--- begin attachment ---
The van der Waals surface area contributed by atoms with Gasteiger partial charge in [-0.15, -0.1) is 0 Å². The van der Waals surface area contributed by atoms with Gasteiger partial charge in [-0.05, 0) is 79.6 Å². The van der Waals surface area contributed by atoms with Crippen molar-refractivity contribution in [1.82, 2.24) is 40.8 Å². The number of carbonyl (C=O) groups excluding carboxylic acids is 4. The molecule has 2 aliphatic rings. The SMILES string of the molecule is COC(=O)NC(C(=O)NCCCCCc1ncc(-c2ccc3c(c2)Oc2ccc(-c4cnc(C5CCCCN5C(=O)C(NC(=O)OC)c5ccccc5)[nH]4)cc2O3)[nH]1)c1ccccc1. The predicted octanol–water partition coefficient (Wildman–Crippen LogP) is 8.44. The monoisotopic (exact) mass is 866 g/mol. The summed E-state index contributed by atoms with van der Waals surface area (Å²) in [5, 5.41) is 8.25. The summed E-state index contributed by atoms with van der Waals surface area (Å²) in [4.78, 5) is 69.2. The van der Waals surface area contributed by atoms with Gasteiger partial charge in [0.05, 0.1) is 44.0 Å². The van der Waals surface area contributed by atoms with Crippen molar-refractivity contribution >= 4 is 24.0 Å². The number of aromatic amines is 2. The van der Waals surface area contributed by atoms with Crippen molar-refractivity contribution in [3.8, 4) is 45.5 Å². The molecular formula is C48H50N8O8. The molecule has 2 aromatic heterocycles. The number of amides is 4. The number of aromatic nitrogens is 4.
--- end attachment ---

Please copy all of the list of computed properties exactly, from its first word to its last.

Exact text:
The van der Waals surface area contributed by atoms with Gasteiger partial charge in [-0.15, -0.1) is 0 Å². The van der Waals surface area contributed by atoms with Gasteiger partial charge in [-0.05, 0) is 79.6 Å². The van der Waals surface area contributed by atoms with Crippen molar-refractivity contribution in [1.82, 2.24) is 40.8 Å². The number of carbonyl (C=O) groups excluding carboxylic acids is 4. The molecule has 2 aliphatic rings. The SMILES string of the molecule is COC(=O)NC(C(=O)NCCCCCc1ncc(-c2ccc3c(c2)Oc2ccc(-c4cnc(C5CCCCN5C(=O)C(NC(=O)OC)c5ccccc5)[nH]4)cc2O3)[nH]1)c1ccccc1. The predicted octanol–water partition coefficient (Wildman–Crippen LogP) is 8.44. The monoisotopic (exact) mass is 866 g/mol. The summed E-state index contributed by atoms with van der Waals surface area (Å²) in [5, 5.41) is 8.25. The summed E-state index contributed by atoms with van der Waals surface area (Å²) in [4.78, 5) is 69.2. The van der Waals surface area contributed by atoms with Gasteiger partial charge in [0.05, 0.1) is 44.0 Å². The van der Waals surface area contributed by atoms with Crippen molar-refractivity contribution >= 4 is 24.0 Å². The number of aromatic amines is 2. The van der Waals surface area contributed by atoms with Crippen molar-refractivity contribution in [3.8, 4) is 45.5 Å². The molecular formula is C48H50N8O8. The molecule has 2 aromatic heterocycles. The number of amides is 4. The number of aromatic nitrogens is 4.